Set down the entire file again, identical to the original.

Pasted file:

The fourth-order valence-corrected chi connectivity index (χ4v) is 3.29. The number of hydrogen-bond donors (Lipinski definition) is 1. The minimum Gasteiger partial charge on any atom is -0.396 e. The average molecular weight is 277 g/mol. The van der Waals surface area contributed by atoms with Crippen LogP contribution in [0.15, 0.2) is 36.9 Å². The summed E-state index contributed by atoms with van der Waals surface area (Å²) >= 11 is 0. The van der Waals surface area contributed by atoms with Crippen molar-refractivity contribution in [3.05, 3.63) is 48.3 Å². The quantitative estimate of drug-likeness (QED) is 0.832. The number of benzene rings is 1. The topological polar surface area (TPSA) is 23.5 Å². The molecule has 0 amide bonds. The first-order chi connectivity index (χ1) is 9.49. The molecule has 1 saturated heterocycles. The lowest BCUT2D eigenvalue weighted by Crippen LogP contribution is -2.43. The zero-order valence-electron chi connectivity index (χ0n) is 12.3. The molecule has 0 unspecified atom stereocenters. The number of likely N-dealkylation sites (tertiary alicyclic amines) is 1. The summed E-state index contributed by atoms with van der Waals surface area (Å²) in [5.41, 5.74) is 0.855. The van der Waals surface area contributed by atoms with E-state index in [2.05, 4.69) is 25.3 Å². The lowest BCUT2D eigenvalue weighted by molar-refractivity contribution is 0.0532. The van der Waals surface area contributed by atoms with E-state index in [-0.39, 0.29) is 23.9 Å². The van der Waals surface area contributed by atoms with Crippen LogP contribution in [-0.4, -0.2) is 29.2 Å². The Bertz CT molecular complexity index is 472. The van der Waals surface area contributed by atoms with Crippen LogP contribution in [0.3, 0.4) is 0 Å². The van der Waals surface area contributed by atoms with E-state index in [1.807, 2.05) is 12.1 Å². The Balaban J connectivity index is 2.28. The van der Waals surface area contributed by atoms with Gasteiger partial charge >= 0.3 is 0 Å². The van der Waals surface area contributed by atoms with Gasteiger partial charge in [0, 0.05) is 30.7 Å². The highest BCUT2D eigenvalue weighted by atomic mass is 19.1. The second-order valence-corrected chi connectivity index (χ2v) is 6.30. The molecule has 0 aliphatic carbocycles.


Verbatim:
The fourth-order valence-corrected chi connectivity index (χ4v) is 3.29. The number of hydrogen-bond donors (Lipinski definition) is 1. The minimum Gasteiger partial charge on any atom is -0.396 e. The average molecular weight is 277 g/mol. The van der Waals surface area contributed by atoms with Crippen LogP contribution in [0.15, 0.2) is 36.9 Å². The summed E-state index contributed by atoms with van der Waals surface area (Å²) >= 11 is 0. The van der Waals surface area contributed by atoms with Crippen molar-refractivity contribution in [3.05, 3.63) is 48.3 Å². The quantitative estimate of drug-likeness (QED) is 0.832. The number of benzene rings is 1. The topological polar surface area (TPSA) is 23.5 Å². The molecule has 0 amide bonds. The first-order chi connectivity index (χ1) is 9.49. The molecule has 1 saturated heterocycles. The lowest BCUT2D eigenvalue weighted by Crippen LogP contribution is -2.43. The zero-order valence-electron chi connectivity index (χ0n) is 12.3. The molecule has 0 unspecified atom stereocenters. The number of likely N-dealkylation sites (tertiary alicyclic amines) is 1. The summed E-state index contributed by atoms with van der Waals surface area (Å²) in [5.41, 5.74) is 0.855. The van der Waals surface area contributed by atoms with E-state index in [2.05, 4.69) is 25.3 Å². The lowest BCUT2D eigenvalue weighted by molar-refractivity contribution is 0.0532. The van der Waals surface area contributed by atoms with E-state index in [-0.39, 0.29) is 23.9 Å². The van der Waals surface area contributed by atoms with Crippen LogP contribution in [-0.4, -0.2) is 29.2 Å². The Bertz CT molecular complexity index is 472. The van der Waals surface area contributed by atoms with Crippen LogP contribution in [0.3, 0.4) is 0 Å². The van der Waals surface area contributed by atoms with E-state index in [1.807, 2.05) is 12.1 Å². The Balaban J connectivity index is 2.28. The van der Waals surface area contributed by atoms with Gasteiger partial charge >= 0.3 is 0 Å². The van der Waals surface area contributed by atoms with Gasteiger partial charge in [0, 0.05) is 30.7 Å². The highest BCUT2D eigenvalue weighted by atomic mass is 19.1. The second-order valence-corrected chi connectivity index (χ2v) is 6.30. The molecule has 0 aliphatic carbocycles.